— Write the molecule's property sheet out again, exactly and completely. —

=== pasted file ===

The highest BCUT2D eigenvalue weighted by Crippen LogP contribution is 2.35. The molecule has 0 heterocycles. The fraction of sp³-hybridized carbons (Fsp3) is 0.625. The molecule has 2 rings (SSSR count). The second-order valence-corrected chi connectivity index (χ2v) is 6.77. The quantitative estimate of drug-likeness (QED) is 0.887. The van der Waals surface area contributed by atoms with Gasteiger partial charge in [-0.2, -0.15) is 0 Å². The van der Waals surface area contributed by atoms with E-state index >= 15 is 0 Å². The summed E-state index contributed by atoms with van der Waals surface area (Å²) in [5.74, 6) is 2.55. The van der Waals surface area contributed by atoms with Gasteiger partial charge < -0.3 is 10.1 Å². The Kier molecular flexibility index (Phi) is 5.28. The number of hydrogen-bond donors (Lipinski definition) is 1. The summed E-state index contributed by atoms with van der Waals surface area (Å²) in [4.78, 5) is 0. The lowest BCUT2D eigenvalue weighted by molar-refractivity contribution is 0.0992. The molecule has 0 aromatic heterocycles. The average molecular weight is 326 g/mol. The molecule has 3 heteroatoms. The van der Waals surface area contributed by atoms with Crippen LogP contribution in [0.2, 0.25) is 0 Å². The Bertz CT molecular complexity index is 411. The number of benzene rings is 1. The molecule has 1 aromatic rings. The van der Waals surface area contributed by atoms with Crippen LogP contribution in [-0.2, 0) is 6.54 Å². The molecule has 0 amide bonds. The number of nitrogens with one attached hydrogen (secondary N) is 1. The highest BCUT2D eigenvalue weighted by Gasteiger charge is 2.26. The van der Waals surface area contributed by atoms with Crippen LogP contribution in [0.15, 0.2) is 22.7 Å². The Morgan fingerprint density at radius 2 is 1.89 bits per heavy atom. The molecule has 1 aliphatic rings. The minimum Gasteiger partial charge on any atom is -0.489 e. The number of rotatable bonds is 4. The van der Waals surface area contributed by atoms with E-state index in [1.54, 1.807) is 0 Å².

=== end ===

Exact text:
The highest BCUT2D eigenvalue weighted by Crippen LogP contribution is 2.35. The molecule has 0 heterocycles. The fraction of sp³-hybridized carbons (Fsp3) is 0.625. The molecule has 2 rings (SSSR count). The second-order valence-corrected chi connectivity index (χ2v) is 6.77. The quantitative estimate of drug-likeness (QED) is 0.887. The van der Waals surface area contributed by atoms with Gasteiger partial charge in [-0.2, -0.15) is 0 Å². The van der Waals surface area contributed by atoms with E-state index >= 15 is 0 Å². The summed E-state index contributed by atoms with van der Waals surface area (Å²) in [5.74, 6) is 2.55. The van der Waals surface area contributed by atoms with Gasteiger partial charge < -0.3 is 10.1 Å². The Kier molecular flexibility index (Phi) is 5.28. The number of hydrogen-bond donors (Lipinski definition) is 1. The summed E-state index contributed by atoms with van der Waals surface area (Å²) in [4.78, 5) is 0. The lowest BCUT2D eigenvalue weighted by molar-refractivity contribution is 0.0992. The molecule has 0 aromatic heterocycles. The average molecular weight is 326 g/mol. The molecule has 3 heteroatoms. The van der Waals surface area contributed by atoms with Crippen LogP contribution in [0.2, 0.25) is 0 Å². The Bertz CT molecular complexity index is 411. The number of benzene rings is 1. The molecule has 1 aromatic rings. The van der Waals surface area contributed by atoms with Crippen LogP contribution in [-0.2, 0) is 6.54 Å². The molecule has 0 amide bonds. The number of nitrogens with one attached hydrogen (secondary N) is 1. The highest BCUT2D eigenvalue weighted by Gasteiger charge is 2.26. The van der Waals surface area contributed by atoms with Crippen LogP contribution in [0.15, 0.2) is 22.7 Å². The Morgan fingerprint density at radius 2 is 1.89 bits per heavy atom. The molecule has 1 aliphatic rings. The minimum Gasteiger partial charge on any atom is -0.489 e. The number of rotatable bonds is 4. The van der Waals surface area contributed by atoms with E-state index in [1.54, 1.807) is 0 Å².